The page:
code signature in (...) not valid for use in process using Library Validation: library load disallowed by system policy....

Once chosen the directory where you want to install the SAS, e.g. /top_dir, copy the downloaded archive to it and unpack it with

tar zxf sas_20.0.0-OS.tgz

Inmediately after, run the install.sh script as

./install.sh

The installation script checks for the presence of the required components of SAS and unpacks them into binaries, libraries and documentation in a directory named xmmsas_20211130_0941 below /top_dir. It finishes running a script named configure_install which checks for the exixtence in your system of installations of Perl and Python.

Regarding Perl it looks whether the variable SAS_PERL is defined and points to a binary which must be available through the PATH. Similarly, it checks whether a Python binary with version >=3.8 is available through the PATH. In case any of the two conditions is not fulfilled, the script complains and stops the installation. Once the missing component is provided, to complete the installation you must run again configure_install, which is available in the subdirectory /top_dir/xmmsas_20211130_0941.

The installation is complete when configure_install creates, in the same directory, two shell scripts named setsas.sh and setsas.csh which can be used to initialise the SAS.

Initialisation

Depending on your shell, you can initialise SAS sourcing either setsas.sh or setsas.csh

source /top_dir/xmmsas_20211130_0941/setsas.sh (sh/bash/ksh)

source /top_dir/xmmsas_2021130_0941/setsas.csh (csh/tcsh)

The setsas.[c]sh scripts configure properly your shell environment to run any SAS task in your operating system except for the variables SAS_CCFPATH, SAS_ODF and SAS_CCF.

You must define SAS_CCFPATH to point to the directory where you have stored the Calibration Files.

Once you have chosen the XMM-Newton Observation to analize, SAS_CCF and SAS_ODF must be defined specifically for it. Detailed information on how to start working with SAS can be found in the SAS Startup Thread.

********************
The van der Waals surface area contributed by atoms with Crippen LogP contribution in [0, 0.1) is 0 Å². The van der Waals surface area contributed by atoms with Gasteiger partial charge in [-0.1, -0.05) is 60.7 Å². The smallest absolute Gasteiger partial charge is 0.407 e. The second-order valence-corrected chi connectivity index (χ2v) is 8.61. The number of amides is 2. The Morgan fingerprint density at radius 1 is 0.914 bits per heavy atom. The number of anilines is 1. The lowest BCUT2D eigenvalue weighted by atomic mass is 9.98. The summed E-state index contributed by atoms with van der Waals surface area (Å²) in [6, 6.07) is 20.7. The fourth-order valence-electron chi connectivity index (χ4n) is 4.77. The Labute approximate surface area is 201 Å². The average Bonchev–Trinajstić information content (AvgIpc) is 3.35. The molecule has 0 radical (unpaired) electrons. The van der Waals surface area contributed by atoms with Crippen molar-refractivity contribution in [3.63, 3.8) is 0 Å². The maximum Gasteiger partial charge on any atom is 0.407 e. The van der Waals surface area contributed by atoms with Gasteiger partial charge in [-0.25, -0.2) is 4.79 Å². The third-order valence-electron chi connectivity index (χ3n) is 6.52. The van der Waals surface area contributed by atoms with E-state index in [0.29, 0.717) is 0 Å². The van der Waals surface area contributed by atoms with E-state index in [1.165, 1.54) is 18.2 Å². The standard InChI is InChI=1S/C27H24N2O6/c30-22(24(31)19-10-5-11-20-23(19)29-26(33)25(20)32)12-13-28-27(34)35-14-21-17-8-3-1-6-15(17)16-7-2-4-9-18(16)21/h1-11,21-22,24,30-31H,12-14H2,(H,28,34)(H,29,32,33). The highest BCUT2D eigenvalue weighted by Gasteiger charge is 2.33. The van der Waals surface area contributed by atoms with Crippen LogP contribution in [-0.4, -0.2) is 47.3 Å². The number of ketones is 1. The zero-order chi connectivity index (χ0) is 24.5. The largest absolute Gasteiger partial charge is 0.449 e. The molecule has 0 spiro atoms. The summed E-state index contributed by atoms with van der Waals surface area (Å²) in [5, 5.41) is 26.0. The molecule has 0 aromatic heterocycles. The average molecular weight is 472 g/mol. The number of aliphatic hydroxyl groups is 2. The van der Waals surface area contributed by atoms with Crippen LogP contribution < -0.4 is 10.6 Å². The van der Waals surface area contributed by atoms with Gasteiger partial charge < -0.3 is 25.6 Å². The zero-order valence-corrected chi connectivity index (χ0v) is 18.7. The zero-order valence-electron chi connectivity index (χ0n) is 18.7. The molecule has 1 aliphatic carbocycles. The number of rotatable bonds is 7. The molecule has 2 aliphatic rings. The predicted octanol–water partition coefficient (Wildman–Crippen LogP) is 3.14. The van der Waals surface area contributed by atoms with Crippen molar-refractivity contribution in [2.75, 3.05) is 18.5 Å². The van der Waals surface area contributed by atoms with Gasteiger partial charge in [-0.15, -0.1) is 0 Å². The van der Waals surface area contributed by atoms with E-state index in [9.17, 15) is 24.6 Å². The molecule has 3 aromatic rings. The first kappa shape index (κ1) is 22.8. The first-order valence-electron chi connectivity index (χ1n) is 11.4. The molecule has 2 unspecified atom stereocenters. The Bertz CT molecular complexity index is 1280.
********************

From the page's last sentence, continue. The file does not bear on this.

Some SAS tasks use Heasoft FTOOLS which forces us to initialise Heasoft before SAS. Any attempt to initialise only SAS will fail with an error message.

macOS SIP, SELinux and the (DY)LD_LIBRARY_PATH

The macOS System Integrity Protection or SIP, introduced by macOS v10.11 "El Capitan" in 2015, when enabled, prevents the use of the DYLD_LIBRARY_PATH as the mechanism used by a binary to search for the shared libraries it requires to run. Given that SAS macOS binaries relied on using DYLD_LIBRARY_PATH to run, we had to request to disable SIP until SAS 19.0.

A security system similar to SIP was available on Linux since 2003, the Security Enhanced Linux or SELinux, but computers running Linux were not setting it by default as it did macOS with SIP. SELinux disables the use of LD_LIBRARY_PATH to search for the shared libraries required to run a SAS Linux binary.

SAS 20.0.0 binaries on macOS and Linux do not require anymore the setting of the (DY)LD_LIBRARY_PATH as the search path for shared libraries. Therefore, macOS and Linux builds of SAS 20.0.0 can be used with macOS SIP enabled and on Linux running SELinux. Nevertheless, the SAS initialisation scripts still set properly the (DY)LD_LIBRARY_PATH environment variable, to allow running SAS on systems where SIP or SELinux are not enabled.